How’s the change of seasons going? It’s a bit more extreme this time around, with many of us coming out of lockdown, and into a far more active spring. Working together as a family might help you all manage these changes, enabling you to reclaim that tidy house, and pivot towards a much more promising year.

Gardening

The natural world appeals to plenty of children, especially at this time of the year. Combine their interest with a little well-timed horticultural care, and get them tending to the garden. Younger kids can be trusted with a watering can, while older one should be able to identify weeds, cut back and prune overgrown plants, and perhaps even create a bug hotel, or cultivate a flower or vegetable patch of their own. 

If your kids are very young or have very sensitive skin, you might want to see whether any of the plants in your garden are toxic or cause irritation. Once you’ve checked on that, however, you really shouldn’t let anything stand between your family and your (soon-to-be finely tended) patch of greenery.

 

Preparing school stuff

There’s more to after school chores than just homework. Parents will often dip into their son or daughter’s school bag only to find old bananas, misplaced teacher reports, or a long-forgotten packed lunch.

If your kids are old enough to read Shakespeare and solve algebra problems, they’re probably mature enough to sort through their bags at the weekend, and maybe even polish their school shoes. It might sound like a little hard for the little ones, but for kids who may well have missed a lot of schooling, getting on top of a good preparation routine could help them slot back into the academic world.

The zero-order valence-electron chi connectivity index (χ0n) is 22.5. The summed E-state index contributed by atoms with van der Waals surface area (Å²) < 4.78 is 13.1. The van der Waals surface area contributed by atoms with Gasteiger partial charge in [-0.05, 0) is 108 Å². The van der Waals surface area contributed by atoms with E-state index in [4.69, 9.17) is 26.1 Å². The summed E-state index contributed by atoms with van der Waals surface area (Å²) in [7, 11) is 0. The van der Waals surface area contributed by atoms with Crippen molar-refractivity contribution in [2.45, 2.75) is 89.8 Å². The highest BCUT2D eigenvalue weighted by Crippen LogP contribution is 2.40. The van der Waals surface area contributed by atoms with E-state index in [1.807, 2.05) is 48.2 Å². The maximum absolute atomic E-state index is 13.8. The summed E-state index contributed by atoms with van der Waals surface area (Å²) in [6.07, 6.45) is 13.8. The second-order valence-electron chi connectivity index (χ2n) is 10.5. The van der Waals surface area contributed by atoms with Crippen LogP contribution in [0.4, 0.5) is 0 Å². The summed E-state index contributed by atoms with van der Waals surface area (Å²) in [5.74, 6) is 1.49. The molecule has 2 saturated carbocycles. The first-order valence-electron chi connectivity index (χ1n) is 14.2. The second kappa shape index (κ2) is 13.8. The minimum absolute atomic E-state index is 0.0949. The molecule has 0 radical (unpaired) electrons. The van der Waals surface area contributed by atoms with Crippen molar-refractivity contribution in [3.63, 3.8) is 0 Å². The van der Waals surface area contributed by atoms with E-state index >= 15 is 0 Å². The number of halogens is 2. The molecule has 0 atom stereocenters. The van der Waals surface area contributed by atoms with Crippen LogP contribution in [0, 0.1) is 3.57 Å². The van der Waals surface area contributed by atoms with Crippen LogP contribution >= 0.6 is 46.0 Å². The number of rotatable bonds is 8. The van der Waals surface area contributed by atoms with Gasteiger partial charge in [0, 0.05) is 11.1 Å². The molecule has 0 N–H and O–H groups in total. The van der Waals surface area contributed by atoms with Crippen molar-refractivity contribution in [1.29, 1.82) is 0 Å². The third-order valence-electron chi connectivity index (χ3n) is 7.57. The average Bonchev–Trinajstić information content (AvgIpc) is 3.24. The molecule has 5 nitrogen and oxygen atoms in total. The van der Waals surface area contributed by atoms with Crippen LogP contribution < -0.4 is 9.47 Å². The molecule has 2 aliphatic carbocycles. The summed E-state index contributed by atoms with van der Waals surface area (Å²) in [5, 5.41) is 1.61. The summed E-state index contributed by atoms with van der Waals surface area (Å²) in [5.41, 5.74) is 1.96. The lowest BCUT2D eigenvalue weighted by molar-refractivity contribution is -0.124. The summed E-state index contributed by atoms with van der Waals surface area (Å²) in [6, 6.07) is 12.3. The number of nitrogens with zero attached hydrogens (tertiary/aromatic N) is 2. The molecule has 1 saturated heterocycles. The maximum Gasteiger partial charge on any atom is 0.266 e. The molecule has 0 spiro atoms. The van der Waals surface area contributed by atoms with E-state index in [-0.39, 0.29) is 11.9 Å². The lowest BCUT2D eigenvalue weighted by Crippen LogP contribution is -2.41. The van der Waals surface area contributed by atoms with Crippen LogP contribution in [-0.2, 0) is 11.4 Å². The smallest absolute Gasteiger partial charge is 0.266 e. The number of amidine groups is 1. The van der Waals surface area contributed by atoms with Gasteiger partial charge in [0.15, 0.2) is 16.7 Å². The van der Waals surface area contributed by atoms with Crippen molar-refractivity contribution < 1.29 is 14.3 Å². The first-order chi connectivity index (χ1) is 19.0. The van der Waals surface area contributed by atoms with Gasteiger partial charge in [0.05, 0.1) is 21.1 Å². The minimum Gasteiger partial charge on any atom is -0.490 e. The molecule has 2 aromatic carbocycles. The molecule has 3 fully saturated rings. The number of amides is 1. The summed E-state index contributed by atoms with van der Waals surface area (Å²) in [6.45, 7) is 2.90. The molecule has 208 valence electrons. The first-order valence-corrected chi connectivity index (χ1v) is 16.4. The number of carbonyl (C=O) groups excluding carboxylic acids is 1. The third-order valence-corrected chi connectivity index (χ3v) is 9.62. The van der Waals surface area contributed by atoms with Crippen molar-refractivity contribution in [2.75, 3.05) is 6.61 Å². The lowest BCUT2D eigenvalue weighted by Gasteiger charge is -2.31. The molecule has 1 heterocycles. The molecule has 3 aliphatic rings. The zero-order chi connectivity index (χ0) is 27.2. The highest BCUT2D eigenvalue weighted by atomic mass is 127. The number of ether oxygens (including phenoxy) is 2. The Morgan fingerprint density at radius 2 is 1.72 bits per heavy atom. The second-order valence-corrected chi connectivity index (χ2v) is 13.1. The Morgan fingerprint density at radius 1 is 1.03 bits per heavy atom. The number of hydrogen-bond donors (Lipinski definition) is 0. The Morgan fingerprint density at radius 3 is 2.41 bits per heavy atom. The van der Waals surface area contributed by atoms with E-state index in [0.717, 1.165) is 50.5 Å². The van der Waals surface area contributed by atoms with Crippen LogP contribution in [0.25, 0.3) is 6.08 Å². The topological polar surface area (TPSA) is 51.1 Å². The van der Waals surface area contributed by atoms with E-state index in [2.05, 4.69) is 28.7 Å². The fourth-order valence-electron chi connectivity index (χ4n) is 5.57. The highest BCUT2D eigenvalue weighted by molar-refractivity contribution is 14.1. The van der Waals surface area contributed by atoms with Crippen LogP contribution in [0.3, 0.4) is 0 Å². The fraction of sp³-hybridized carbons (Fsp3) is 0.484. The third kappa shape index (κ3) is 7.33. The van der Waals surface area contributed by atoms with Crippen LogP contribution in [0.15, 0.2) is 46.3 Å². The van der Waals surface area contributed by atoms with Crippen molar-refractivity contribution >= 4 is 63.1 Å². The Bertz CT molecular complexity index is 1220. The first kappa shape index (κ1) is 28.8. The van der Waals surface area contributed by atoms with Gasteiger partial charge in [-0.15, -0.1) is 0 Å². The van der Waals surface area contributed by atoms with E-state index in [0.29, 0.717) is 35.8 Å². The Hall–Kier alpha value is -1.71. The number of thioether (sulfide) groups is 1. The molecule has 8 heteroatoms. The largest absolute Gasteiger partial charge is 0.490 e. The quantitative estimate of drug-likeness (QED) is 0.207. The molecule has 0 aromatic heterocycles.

Clearing out old books

A spring clean doesn’t only involve dusting and mopping; getting rid of clutter is also a crucial part of tidying up at home. And while adults may well want to hold on to the same books for decades, children’s tastes change quite radically from year to year.

Why not sort through your son or daughter’s bookshelves with them? They can decide which ones to keep and which ones to get rid of. Apps such as Ziffit might even enable them to make a little pocket change while they’re at it, or they could decide to donate their unwanted stuff to a Goodwill store. Going through old books might also reintroduce them to old favourites, and get them back in the mood for a little reading.

 

Servicing sports equipment

Many of us have been missing out team sports, and many others have stayed in, thanks to the weather and the pandemic. Spring should give us all a chance to get back into some kind of sporting regime. So, maybe it’s time the kids helped out with servicing that sports equipment. Younger children can have a go at pumping up balls; older ones might be able to carry out basic servicing of bicycles and scooters. Everyone will appreciate the difference an hour or so’s maintenance will make to their performance.

 

Sorting recycling

Today’s kids take an interest in the environment, yet fewer of them know exactly what goods can be recycled via kerbside collections, what sort of stuff needs to be taken to a specialist centre, and what is probably best consigned to landfill. After tidying around, why not run through a pile of waste with your son or daughter, getting them to rinse out any items that need to be cleaned, sort out piles that need to be taken to community recycling centres, and perhaps even adding a little organic waste to a compost heap in the garden (see tip one).

 

Don’t forget, you can set chores and reward your kids via the RoosterMoney app. Find out more here. And if your kids are doing chores for the first time this year, the first time ever, the first time out of lockdown, or even the first time successfully, you might be able to win a special prize in our RoosterFirsts competition. More on that here.

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